Plot: What’s it about?
Do you ever wonder what happens to actors when they’ve past their prime? They’re no longer “leading man” material and I always assumed they spent most of their time in their mansions in the Hollywood Hills. Or maybe that’s what they did a few decades ago. The “streaming” revolution has paved the way for any number of actors either in their prime or past it, to once again reclaim the spotlight. And it also gives filmmakers like Joe Begos a chance to put four “tough guy” actors in a movie like this. Think Last Vegas, only with names that will take a bit longer to remember what they’ve been in.
The plot for VFW won’t blow your mind and, yes, it’s not the most original out there. It’s not supposed to be. We meet Fred (Stephen Lang), Lou (Martin Kove), Walter (William Sadler) and Abe (Fred Williamson). All are Vietnam vets. Their respective enemy is Boz (Travis Hammer), a drug dealer who does his operations out of an abandoned movie theater across from their hangout. Lizard’s (Sierra McCormack) sister has overdosed and as an act of revenge, she steals a stash of “Hype” from Boz. She seeks refuge in a bar where, wouldn’t you know it, Fred and the gang engage in a brouhaha with the drug dealers. The end.
I wouldn’t call this film patriotic by any means, but with the primary cast playing former veterans, it shows that these characters aren’t afraid to stand up for what they believe in. They’re tough. And when the going gets worse, they snap back into the combat mode that they’ve all known so well. Not everyone who hangs out at the VFW gets drunk every night and tells old war stories (though that’s the connotation) and this movie embodies that. And with Joe Begos at the helm, you never really know what to expect. The film is fun, violent, but fun. You could do a lot worse.
Video: How’s it look?
There are films that shine in 4K and there are films that leave you scratching your head wondering why they went through the trouble of making a 4K disc. This, obviously, is in the latter category. So while there are some obvious benefits to the 4K version over its Blu-ray counterpart, this isn’t the picture-perfect vision that will showcase the limits of your 4K television. The film is dark, like really dark. Grain is everywhere, though that’s the point. It’s cleaned up a bit from the Blu-ray, which does give a bit of warmth to the 2.39:1 HEVC 4K image. Black levels are noticeably strong, however, a testament disc. Black levels and contrast remained constant as well. This won’t be demo material, but it gets the job done.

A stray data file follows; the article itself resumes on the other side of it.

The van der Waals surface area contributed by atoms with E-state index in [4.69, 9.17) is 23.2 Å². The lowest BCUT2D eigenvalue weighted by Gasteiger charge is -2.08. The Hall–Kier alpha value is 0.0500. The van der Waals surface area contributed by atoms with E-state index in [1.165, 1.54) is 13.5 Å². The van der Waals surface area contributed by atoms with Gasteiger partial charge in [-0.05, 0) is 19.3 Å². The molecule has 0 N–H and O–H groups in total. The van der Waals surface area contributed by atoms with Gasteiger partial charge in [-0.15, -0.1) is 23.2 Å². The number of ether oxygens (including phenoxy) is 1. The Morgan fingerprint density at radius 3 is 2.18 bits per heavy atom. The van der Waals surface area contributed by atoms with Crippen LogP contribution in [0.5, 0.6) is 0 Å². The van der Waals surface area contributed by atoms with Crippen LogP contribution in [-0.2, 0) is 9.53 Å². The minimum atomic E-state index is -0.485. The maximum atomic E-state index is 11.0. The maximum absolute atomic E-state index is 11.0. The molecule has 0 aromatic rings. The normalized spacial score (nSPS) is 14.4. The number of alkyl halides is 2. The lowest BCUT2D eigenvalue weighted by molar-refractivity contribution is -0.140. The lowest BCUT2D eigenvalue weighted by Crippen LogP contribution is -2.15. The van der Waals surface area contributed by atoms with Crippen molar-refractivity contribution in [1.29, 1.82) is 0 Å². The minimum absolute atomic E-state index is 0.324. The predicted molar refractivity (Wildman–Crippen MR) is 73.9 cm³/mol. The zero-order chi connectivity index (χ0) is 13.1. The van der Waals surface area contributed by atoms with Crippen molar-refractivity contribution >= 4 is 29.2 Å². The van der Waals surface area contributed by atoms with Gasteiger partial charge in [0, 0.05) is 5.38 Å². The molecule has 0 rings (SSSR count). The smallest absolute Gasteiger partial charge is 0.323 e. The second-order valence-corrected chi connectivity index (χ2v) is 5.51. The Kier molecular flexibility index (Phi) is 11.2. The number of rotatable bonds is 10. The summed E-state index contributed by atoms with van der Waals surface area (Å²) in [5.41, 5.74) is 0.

Audio: How’s it sound?
The included DTS HD Master Audio mix is a different story. I found the soundtrack to be chock full of audio goodness that radiated through my home theater room. The new trend seems to be going back to the “old school” 80’s and using a synthesizer. Hey, I’m game. It creates a dizzying and eerie mix that perfectly suits the movie. The LFE get their turn in the sun as well, several scenes have some “thumps” and “oomphs” to them and it’s made stronger by this track. Vocals are crisp and clear.
Supplements: What are the extras?
- Audio Commentary – Director Joe Begos is joined by producers Brian Dutton and Josh Ethier. The trio have a lot to chat about and make this a somewhat funny, yet informative track.
- Audio Commentary – The same trio from above are joined by a few other crew members that makes this one a little more lively, but I found more substance in the first track.
- The Making of VFW – At only four minutes, it’s difficult to squeeze a lot of pertinent information in here, but we get some obligatory face time with the cast as well as some behind the scenes footage.
- Meet the Cast of VFW – Essentially a longer version of the above feature, though this one obviously focuses more on the cast.
- The Special Make-Up Effects of VFW – We get some more sound bites from the above cast members all who had something to say about the makeup and blood in the film.
The Bottom Line
There’s no easy way to describe this film other than it’s…fun. These might not be the “A” list stars we’re used to seeing, but that’s fine. And they’re fine with that as well. Check your mind at the door and just enjoy the ride. They did. And so should you.